In episode 10 we get ready for the start of track at the Olympics by talking to coach Drew Wartenburg of the NorCal Distance Project. Drew coaches Kate Grace who will be running the 800 and Kim Conley who will be running the 5k in Rio. We talk about their training, race strategies, how they use Final Surge in their training and answer some questions from Twitter.
:45 How did you get your start in running?
3:40 When you started coaching what level was that at?
4:40 Then in 2014 you started the NorCal Distance Project?
5:42 You had a pretty good showing in the Olympic trials. Let’s start by talking about what Kate Grace did in the 800. What a great story this was. She ran controlled early and qualified 8th in the first round. Then in the second round, 8 make finals, and she was 6th. And then saving her best for last I believe she ran a PR in the 800?
7:25 What was the thought process on focusing on the 800 and tell us what you two were thinking going into the finals? They talked about staying safe, which if you saw the race was a wise decision.
10:00 The first lap went out quick in the finals, about a 57 first lap. Was this what you expected?
10:45 Part of being a great runner is not only being fast, but running smart. Kate seemed to do a great job kind of staying towards the back of the pack to the inside, then with about 130 left Kate really started moving, what was your thought at that point?
12:50 Drew talks about Kate’s celebration moment, or lack there of.
13:55 You talked about that hand on the knees moment, you see that at the end of most of these races, but Kate finished with a look on her face like she was ready to do it again. - Drew talks about how they prepared for that moment.
15:32 We talk 800 racing strategy. I would love to get your thoughts. Most 800 races seem to go out the first lap about 2 seconds faster than the second lap. One of my favorites races ever is the 1972 Olympics won by American Dave Wottle. The first lap, the two Kenyas are out front and Wottle was like 2 second behind 200 meters into the race. Bottle is not only in last, but a good amount behind the leader. Then Kenyans run a 52 first lap, and a 54 second lap. Just like most 800s. Wottle runs about a 53.2/52.5 I believe, almost even, slight negative split by a half second and wins in a dramatic come from behind situation. Do you think that runners could do a better job by backing off a little in the first lap or do you think they need to go?
19:15 Another athlete you had make the team is Kim Conley in the 5k. She was one of the favorites in the 10k, but then, there was a shoe incident were she lost a shoe in the race. Can you tell is what your thought process was as you were watching it?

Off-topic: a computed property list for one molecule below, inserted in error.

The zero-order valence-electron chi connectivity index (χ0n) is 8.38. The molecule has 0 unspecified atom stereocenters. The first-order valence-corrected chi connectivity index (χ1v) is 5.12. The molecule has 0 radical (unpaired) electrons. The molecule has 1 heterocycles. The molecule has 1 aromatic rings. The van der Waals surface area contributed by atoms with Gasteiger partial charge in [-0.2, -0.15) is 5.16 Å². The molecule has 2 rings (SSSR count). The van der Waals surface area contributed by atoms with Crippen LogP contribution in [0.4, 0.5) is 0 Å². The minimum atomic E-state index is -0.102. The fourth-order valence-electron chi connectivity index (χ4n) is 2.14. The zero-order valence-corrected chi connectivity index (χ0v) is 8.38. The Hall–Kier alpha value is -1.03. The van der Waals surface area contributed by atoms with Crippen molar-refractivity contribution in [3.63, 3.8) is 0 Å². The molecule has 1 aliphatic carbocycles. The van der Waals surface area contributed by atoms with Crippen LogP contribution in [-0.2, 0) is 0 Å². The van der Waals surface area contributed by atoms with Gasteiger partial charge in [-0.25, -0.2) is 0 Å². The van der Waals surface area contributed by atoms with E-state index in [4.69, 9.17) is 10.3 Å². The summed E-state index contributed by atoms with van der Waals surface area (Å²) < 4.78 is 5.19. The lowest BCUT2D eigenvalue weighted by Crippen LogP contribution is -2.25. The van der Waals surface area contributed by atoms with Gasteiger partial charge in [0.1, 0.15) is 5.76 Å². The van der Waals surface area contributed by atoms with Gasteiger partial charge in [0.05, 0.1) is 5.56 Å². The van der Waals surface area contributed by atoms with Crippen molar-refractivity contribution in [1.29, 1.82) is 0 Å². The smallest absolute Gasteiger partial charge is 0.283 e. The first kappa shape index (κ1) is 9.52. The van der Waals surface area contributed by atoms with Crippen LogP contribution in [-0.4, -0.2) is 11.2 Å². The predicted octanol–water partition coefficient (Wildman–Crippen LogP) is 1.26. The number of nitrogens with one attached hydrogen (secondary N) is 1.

22:40 Was it her decision to drop in the 10k or did you tell her to pull out?
24:40 In the 5k there was a group of 6 girls with 400 to go including Huddle, Houlihan, Mackey, Infeld and Kim, who are all known to have great finishes. At about 300 left things were starting to spread out, how were you feeling about her chances at that time?
27:10 When preparing for the US Trials you really need to be at your best to make the team and peak at the right time. So how hard is to hold that peak for another 6-7 weeks until the Olympics starts?
29:40 Have you talked to them about what their goals are now that they are in the Olympics?
30:50 It was recently announced that Kim is making her marathon debut in NYC in November. How are you balancing the training between the 5k now and marathon debut soon?
Questions from Twitter:
34:05 First question from @DougPetrick1 - Other than the number of reps & pace, how different are your workouts for runners that do similar events?
36:30 Do you use any lactate threshold measuring devices in your training and if so do you have any recommendations?
38:10 You are using Final Surge for your training with your athletes, how is that working for you and what do you like most about it?
41:37 Rapid fire, 5 questions in under a minute ready
Rapid Fire... 5 questions in under 1 minute
Favorite running book or blog? - Life at These Speeds by Jeremy Jackson
Current trainers you are wearing? - New Balance 880’s
Favorite race? - The next one on the schedule
Favorite recovery meal or recovery drink? - Chocolate milk followed by a good burger
Your favorite piece of running equipment that is not your shoes? - A good running hat